“No one is born physically fit,” Spartan Race founder Joe De Sena wrote in Spartan Fit! “Your mind leads the way. The body follows suit.”
If your mind and a thousand excuses are stopping you from starting, the following are three simple tactics to help you break through the excuses wall and allow your mind to lead the way.
Mark Divine: Embrace the Suck
When you take on a hard goal, the coming toil and discomfort of the necessary work can begin to weigh on your mind in the form of stress before the first push-up.
“Stress is just resistance,” says former Navy SEAL commander and CEO of SEALFit, Mark Divine. “You can’t eradicate stress.” What you can do, Divine says, is change your relationship to stress so that it becomes a positive rather than a destructive negative that leads to making excuses and avoiding action.
You are hardwired to respond to stress, Divine explains. By changing the way you view stressful situations and challenges, you can build a foundation for success.
“The key,” Divine says, “is to change your relationship to it. You embrace it. You embrace the suck. Like what you experience in a 50-hour event, like a SEALFit Kokoro or a Spartan Race, this is what will make you stronger.”
The dialogue is how you construct this new relationship to stress and Divine tells the story of how he used this process to complete the BUD/S selection process to earn his Trident and become a Navy SEAL. To embrace the suck, Divine recommends mantras like: “This is going to be good for me; The pain is weakness leaving my body; This is going to be good.”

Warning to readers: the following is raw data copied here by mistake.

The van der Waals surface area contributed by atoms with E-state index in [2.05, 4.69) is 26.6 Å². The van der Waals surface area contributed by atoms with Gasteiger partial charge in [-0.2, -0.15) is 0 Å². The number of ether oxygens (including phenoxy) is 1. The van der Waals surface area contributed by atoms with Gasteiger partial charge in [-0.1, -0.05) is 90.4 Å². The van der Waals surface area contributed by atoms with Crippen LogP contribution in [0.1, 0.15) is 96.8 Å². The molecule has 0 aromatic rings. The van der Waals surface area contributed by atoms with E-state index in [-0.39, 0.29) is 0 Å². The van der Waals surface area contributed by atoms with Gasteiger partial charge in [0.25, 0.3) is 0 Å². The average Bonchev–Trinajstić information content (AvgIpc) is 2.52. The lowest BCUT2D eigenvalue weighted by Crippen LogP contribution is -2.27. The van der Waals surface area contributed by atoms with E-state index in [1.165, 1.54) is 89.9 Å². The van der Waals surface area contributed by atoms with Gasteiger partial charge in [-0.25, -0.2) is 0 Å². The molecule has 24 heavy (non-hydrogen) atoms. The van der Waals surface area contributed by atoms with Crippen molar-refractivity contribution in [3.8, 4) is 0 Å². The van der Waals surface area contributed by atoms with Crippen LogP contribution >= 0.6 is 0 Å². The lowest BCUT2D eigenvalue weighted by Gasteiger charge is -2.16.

Listen to the the Spartan Up podcast with Mark Divine here.
Tim Ferriss: Use Scooby Snacks
Have you ever had the experience of stalling on doing the one big task that–if you knocked it out–would be the most productive thing you could accomplish during a given day?
Tim Ferriss, bestselling author of the Four Hour Work Week and relentless self-experimenter, knows the feeling. He also has a tactic for how to bulldoze your way through this kind of resistance.
“Scooby snacks,” Ferriss calls them. Scooby snacks are “fun items” that help draw you into momentum that you can then shift toward bigger, harder projects. On a day when Ferriss knows he needs to dive into a thicket of legal paperwork, he describes how he gives himself a couple of fun items to check off, like scheduling a trip to South America or a music lesson. “Then I can go into the salt mines on a project,” he says.
By the way, Ferris says, it shouldn’t be a struggle to figure out what task to focus on. “The thing you least want to do is probably the most important one.”
Listen to the Spartan Up podcast with Tim Ferriss here.
Karim Jaude: Don’t Let a Bad Day Slow You Down
“It’s not what happens to you that matters, it’s how to react to it and what you do with it,” says Dynamics Capital Group CEO, Karim Jaude, a real estate developer and global businessman. “This has been my philosophy.”
In the 1970s, first in Lebanon and then in Iran, his philosophy was put through severe tests, torture and kidnapping included, thanks to simply being in the wrong place at the wrong time more than once. Karim Jaude arrived in Los Angeles in 1979 with $17 in his pocket and a questionable ability with English. Through grit and determination, he forged success in building a global real estate business, earning his first $1 million by the age of 26.
“Nothing bothers me anymore,” Jaude says, recounting a conversation he’d had with his father in 1945. “The war was over. I asked him, ‘If the war is over, how come innocent people are still being killed?’ He hugged me and told me, ‘In the history of man, there has never been justice in the world. There never ever will be. But what you can do is to help reduce other people’s suffering and not to add to others suffering.’”
Listen to the Spartan Up podcast with Karim Jaude here.
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